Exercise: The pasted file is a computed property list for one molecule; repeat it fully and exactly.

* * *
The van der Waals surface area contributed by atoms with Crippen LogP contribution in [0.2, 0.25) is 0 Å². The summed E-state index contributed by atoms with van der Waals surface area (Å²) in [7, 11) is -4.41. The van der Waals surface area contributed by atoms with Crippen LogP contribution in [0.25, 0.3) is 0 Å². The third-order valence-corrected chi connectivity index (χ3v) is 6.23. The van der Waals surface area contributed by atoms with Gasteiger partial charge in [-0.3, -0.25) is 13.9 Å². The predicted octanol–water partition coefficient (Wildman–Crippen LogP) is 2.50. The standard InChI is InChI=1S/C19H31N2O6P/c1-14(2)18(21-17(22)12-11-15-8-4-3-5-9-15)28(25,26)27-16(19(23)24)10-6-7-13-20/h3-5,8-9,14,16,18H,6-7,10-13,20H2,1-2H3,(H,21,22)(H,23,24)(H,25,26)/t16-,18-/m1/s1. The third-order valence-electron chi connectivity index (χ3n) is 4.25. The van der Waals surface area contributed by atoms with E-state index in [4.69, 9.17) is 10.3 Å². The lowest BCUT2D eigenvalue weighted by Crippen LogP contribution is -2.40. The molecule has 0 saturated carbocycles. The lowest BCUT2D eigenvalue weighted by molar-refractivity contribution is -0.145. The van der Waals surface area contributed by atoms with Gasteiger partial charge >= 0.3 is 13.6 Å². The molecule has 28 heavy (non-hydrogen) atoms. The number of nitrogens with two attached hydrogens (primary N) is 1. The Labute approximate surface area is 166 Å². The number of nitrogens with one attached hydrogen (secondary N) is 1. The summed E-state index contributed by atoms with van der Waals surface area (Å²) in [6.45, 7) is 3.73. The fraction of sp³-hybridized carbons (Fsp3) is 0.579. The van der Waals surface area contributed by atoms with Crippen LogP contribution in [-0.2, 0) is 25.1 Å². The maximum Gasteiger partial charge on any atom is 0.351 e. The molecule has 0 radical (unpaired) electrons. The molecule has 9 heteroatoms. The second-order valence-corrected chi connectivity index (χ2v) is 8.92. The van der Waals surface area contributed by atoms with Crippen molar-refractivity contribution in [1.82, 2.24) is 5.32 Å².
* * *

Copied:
The van der Waals surface area contributed by atoms with Crippen LogP contribution in [0.2, 0.25) is 0 Å². The summed E-state index contributed by atoms with van der Waals surface area (Å²) in [7, 11) is -4.41. The van der Waals surface area contributed by atoms with Crippen LogP contribution in [0.25, 0.3) is 0 Å². The third-order valence-corrected chi connectivity index (χ3v) is 6.23. The van der Waals surface area contributed by atoms with Gasteiger partial charge in [-0.3, -0.25) is 13.9 Å². The predicted octanol–water partition coefficient (Wildman–Crippen LogP) is 2.50. The standard InChI is InChI=1S/C19H31N2O6P/c1-14(2)18(21-17(22)12-11-15-8-4-3-5-9-15)28(25,26)27-16(19(23)24)10-6-7-13-20/h3-5,8-9,14,16,18H,6-7,10-13,20H2,1-2H3,(H,21,22)(H,23,24)(H,25,26)/t16-,18-/m1/s1. The third-order valence-electron chi connectivity index (χ3n) is 4.25. The van der Waals surface area contributed by atoms with E-state index in [4.69, 9.17) is 10.3 Å². The lowest BCUT2D eigenvalue weighted by Crippen LogP contribution is -2.40. The molecule has 0 saturated carbocycles. The lowest BCUT2D eigenvalue weighted by molar-refractivity contribution is -0.145. The van der Waals surface area contributed by atoms with Gasteiger partial charge >= 0.3 is 13.6 Å². The molecule has 28 heavy (non-hydrogen) atoms. The number of nitrogens with two attached hydrogens (primary N) is 1. The Labute approximate surface area is 166 Å². The number of nitrogens with one attached hydrogen (secondary N) is 1. The summed E-state index contributed by atoms with van der Waals surface area (Å²) in [6.45, 7) is 3.73. The fraction of sp³-hybridized carbons (Fsp3) is 0.579. The van der Waals surface area contributed by atoms with Crippen LogP contribution in [-0.2, 0) is 25.1 Å². The maximum Gasteiger partial charge on any atom is 0.351 e. The molecule has 0 radical (unpaired) electrons. The molecule has 9 heteroatoms. The second-order valence-corrected chi connectivity index (χ2v) is 8.92. The van der Waals surface area contributed by atoms with Crippen molar-refractivity contribution in [1.82, 2.24) is 5.32 Å².